Test ride day

When I last took the K1600 to the dealer, I saw an announcement of a test ride day: riding some new BMW models. I have no intention to change my big beast, but why not try out things. The interesting temptation was to ride the biggest BMW ever built: the massive R 18. Let me quote the official advertisement by BMW:

“The R 18 Classic is a modern cruiser with a nostalgic sense of BMW design. It reminds one of the beginnings, of the first cruisers suitable for touring. It also invokes timeless marks of our motorcycle history, such as with the white double lining found on the R 18 Classic First Edition. The heart of the machine is obviously the boxer with the most displacement we have ever built. It stands for relaxing tours and pure enjoyment. For the R 18 Classic First Edition, we brought back to life distinctive characteristics from BMW Motorrad tradition: The First Edition is characterised by its white double lining and chrome design options as well as the sticker and logo.

An early, high torque ensures the powerful cruiser torque: The 1802 ccm twin-cylinder boxer engine of the R 18 Classic is the boxer with the most displacement we have ever built. An engine you can see, hear, and feel: It delivers its maximum torque of 158 Nm at 3000 rpm. From 2000 to 4000 rpm, it always delivers over 150 Nm, meaning a consistently high torque with the typical running characteristics of a boxer. At 4750 rpm, the Big Boxer delivers 67 kW (91 hp). Start every tour with some zip.”

I had reserved two slots today: one hour with the R 18 and one hour with the S1000XR, pretty much the opposite of the Big Boxer. I had to ride to Antwerp for this. Unfortunately, I learned that I had to ride in a group behind a guide that lead us for 30 min on some back roads. Not really what I had expected, but ok.

I had read a series of articles about the R18 and my impression was immediately: it’s all true. The seat it very low, like the centre of gravity. The bike is very easy to ride, despite its curb weight (345 kg). The design might be from the 30’s, but the ride is very smooth, super stable. The highlight is of course its massive motor. 900cc per cylinder. Oomph! >The sound is great, not too loud and annoying like so many other BMWs, but solid and quite attractive. I had the “Classic” model, i.e. with a wind shield and soft bags. And some flat boards. I had quite some trouble to shift the gears upwards. It was only after the ride that I realised that it had a heel toe shifter! The only thing that I noticed negatively: the max lean angle. I got the feet boards scratching on the ground by simply turning into another road! This is not a bike for canyon surfing…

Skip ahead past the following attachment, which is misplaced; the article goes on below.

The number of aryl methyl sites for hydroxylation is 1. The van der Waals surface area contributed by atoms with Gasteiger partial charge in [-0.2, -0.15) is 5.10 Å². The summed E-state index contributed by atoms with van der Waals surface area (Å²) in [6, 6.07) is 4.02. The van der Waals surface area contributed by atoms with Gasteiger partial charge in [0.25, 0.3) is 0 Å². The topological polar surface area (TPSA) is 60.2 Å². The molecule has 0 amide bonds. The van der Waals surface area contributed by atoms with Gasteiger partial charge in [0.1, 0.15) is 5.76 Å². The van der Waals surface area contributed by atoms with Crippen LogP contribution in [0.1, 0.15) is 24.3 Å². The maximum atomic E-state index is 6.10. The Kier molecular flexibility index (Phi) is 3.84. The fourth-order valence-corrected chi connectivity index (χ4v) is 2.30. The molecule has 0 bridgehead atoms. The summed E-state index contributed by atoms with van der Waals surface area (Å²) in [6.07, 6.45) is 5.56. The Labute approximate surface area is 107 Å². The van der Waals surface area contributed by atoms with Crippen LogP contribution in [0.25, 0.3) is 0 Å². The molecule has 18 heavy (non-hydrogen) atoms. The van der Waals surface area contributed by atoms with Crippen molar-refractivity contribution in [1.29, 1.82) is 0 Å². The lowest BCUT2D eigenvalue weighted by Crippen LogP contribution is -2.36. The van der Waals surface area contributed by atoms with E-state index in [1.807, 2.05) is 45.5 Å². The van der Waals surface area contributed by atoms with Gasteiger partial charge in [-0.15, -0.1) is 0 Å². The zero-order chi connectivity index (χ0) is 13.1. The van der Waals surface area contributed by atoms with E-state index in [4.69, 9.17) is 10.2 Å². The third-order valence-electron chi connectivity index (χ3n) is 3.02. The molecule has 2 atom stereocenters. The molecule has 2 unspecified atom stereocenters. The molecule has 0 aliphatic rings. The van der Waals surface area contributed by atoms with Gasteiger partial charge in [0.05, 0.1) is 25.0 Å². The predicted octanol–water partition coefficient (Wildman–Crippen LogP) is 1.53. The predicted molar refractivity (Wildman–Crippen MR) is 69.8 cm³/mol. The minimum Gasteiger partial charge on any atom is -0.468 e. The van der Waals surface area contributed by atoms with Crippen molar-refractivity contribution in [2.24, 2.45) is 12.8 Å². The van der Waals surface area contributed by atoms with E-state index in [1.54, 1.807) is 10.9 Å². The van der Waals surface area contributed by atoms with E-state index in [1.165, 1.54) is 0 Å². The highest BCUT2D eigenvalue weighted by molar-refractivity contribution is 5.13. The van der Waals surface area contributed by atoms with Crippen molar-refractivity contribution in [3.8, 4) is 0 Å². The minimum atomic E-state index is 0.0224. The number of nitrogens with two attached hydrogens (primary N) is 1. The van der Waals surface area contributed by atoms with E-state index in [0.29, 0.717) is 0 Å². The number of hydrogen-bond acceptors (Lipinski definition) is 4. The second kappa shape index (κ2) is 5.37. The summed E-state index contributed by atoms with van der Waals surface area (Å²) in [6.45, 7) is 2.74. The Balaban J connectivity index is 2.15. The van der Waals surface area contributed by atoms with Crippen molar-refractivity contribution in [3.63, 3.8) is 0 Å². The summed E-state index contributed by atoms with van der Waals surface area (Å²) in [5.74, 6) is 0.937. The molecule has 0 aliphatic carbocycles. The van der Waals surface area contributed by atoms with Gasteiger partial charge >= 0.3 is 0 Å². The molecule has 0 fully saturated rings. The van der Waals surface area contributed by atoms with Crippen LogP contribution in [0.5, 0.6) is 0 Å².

Apart from the fantastic motor, what it so special about this cruiser? Well, unlike the Nine T, this is true retro. A truly beautiful bike. Full of citations, the quality is outstanding. Almost no plastic. Dedication for details. And what I like very much: simplicity. Modern bikes are full of bits and pieces that were somehow attached to the bike, without taste or aesthetics. This is back to simple design. Simply great to watch. I add a few pictures.

The next ride was with the S1000XR. Of course too slow in the group. The bike is the opposite of the Big Boxer. Plastic, high seat, TFT monitor, 4 cylinder high rev engine. Enormous power. A true fun bike.

So, would I buy a R 18? Well, I’m not a cruiser guy. But if I had to make a choice, the R 18 is a great bike to ride, with a great personality. And the looks are just great. Finally a modern retro bike that makes sense.

I rode home on my K1600 and concluded that it was a fantastic bike as well. One that suits me much better. Cruising or bombing along, it’s up to me.

2 Comments on “Test ride day

  1. Hi Robert, great right up on the R18 – has BMW done a R18 GS? Also, are you and John planning another dual trip some time soon? All the very best wishes, Shaun

    • Hi Shaun, I don’t think they will do a pure GS, this is not necessary and the cylinders are truly enormous. BMW has announced they are working on other models, just like the Nine T was the kick-off for a whole palette of variations. Clever marketing. There are already some weird design studies on the web. But I think this basic model is really special. It’s not like the Nine T, an outdated model put in a vintage wrap-up, this one is designed from scratch. It’s what I would like to see more: clear, simple lines. Less is more.

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